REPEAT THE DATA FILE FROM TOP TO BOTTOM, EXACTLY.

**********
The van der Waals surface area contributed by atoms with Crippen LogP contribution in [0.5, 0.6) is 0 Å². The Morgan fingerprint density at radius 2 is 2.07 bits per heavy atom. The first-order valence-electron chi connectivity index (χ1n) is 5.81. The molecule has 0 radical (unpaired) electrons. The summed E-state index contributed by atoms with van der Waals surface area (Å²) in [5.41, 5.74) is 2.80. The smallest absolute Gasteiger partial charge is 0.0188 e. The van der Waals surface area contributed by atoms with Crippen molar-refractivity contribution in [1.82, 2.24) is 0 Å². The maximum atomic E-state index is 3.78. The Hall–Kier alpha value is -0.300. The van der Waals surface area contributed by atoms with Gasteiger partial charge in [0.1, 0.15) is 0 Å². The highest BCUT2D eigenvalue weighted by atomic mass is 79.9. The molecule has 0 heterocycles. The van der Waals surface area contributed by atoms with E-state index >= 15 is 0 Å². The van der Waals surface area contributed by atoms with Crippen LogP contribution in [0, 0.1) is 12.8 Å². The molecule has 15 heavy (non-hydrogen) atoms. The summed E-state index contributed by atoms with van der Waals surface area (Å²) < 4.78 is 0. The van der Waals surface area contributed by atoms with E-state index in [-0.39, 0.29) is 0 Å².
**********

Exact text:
The van der Waals surface area contributed by atoms with Crippen LogP contribution in [0.5, 0.6) is 0 Å². The Morgan fingerprint density at radius 2 is 2.07 bits per heavy atom. The first-order valence-electron chi connectivity index (χ1n) is 5.81. The molecule has 0 radical (unpaired) electrons. The summed E-state index contributed by atoms with van der Waals surface area (Å²) in [5.41, 5.74) is 2.80. The smallest absolute Gasteiger partial charge is 0.0188 e. The van der Waals surface area contributed by atoms with Crippen molar-refractivity contribution in [1.82, 2.24) is 0 Å². The maximum atomic E-state index is 3.78. The Hall–Kier alpha value is -0.300. The van der Waals surface area contributed by atoms with Gasteiger partial charge in [0.1, 0.15) is 0 Å². The highest BCUT2D eigenvalue weighted by atomic mass is 79.9. The molecule has 0 heterocycles. The van der Waals surface area contributed by atoms with E-state index >= 15 is 0 Å². The van der Waals surface area contributed by atoms with Crippen LogP contribution in [0, 0.1) is 12.8 Å². The molecule has 15 heavy (non-hydrogen) atoms. The summed E-state index contributed by atoms with van der Waals surface area (Å²) < 4.78 is 0. The van der Waals surface area contributed by atoms with E-state index in [-0.39, 0.29) is 0 Å².